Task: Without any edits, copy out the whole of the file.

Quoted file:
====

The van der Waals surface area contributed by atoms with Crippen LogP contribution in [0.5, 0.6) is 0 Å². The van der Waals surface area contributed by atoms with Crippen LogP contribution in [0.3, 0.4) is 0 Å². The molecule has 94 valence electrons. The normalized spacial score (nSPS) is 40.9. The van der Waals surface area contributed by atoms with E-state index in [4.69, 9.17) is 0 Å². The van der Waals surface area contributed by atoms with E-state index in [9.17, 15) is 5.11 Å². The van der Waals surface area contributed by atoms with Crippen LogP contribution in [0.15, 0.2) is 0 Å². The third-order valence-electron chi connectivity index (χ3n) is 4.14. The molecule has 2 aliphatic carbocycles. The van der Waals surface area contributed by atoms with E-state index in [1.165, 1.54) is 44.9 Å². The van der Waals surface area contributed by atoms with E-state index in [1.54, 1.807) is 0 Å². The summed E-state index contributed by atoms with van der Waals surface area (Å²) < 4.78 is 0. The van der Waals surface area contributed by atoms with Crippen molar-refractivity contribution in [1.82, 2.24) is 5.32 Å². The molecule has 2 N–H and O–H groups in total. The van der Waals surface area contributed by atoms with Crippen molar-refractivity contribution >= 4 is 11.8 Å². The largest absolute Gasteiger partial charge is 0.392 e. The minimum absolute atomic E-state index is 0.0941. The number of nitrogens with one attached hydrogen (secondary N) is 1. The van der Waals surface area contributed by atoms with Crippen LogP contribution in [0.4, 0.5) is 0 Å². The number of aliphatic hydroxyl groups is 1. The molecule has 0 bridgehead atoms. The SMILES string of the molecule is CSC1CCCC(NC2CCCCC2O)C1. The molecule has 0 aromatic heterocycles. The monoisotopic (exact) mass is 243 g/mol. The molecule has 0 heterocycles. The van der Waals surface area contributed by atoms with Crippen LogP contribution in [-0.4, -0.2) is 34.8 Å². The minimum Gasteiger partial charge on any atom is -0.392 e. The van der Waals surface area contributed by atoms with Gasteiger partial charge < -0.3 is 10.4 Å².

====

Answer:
The van der Waals surface area contributed by atoms with Crippen LogP contribution in [0.5, 0.6) is 0 Å². The van der Waals surface area contributed by atoms with Crippen LogP contribution in [0.3, 0.4) is 0 Å². The molecule has 94 valence electrons. The normalized spacial score (nSPS) is 40.9. The van der Waals surface area contributed by atoms with E-state index in [4.69, 9.17) is 0 Å². The van der Waals surface area contributed by atoms with E-state index in [9.17, 15) is 5.11 Å². The van der Waals surface area contributed by atoms with Crippen LogP contribution in [0.15, 0.2) is 0 Å². The third-order valence-electron chi connectivity index (χ3n) is 4.14. The molecule has 2 aliphatic carbocycles. The van der Waals surface area contributed by atoms with E-state index in [1.165, 1.54) is 44.9 Å². The van der Waals surface area contributed by atoms with E-state index in [1.54, 1.807) is 0 Å². The summed E-state index contributed by atoms with van der Waals surface area (Å²) < 4.78 is 0. The van der Waals surface area contributed by atoms with Crippen molar-refractivity contribution in [1.82, 2.24) is 5.32 Å². The molecule has 2 N–H and O–H groups in total. The van der Waals surface area contributed by atoms with Crippen molar-refractivity contribution >= 4 is 11.8 Å². The largest absolute Gasteiger partial charge is 0.392 e. The minimum absolute atomic E-state index is 0.0941. The number of nitrogens with one attached hydrogen (secondary N) is 1. The van der Waals surface area contributed by atoms with Crippen LogP contribution in [0.4, 0.5) is 0 Å². The number of aliphatic hydroxyl groups is 1. The molecule has 0 bridgehead atoms. The SMILES string of the molecule is CSC1CCCC(NC2CCCCC2O)C1. The molecule has 0 aromatic heterocycles. The monoisotopic (exact) mass is 243 g/mol. The molecule has 0 heterocycles. The van der Waals surface area contributed by atoms with Crippen LogP contribution in [-0.4, -0.2) is 34.8 Å². The minimum Gasteiger partial charge on any atom is -0.392 e. The van der Waals surface area contributed by atoms with Gasteiger partial charge < -0.3 is 10.4 Å².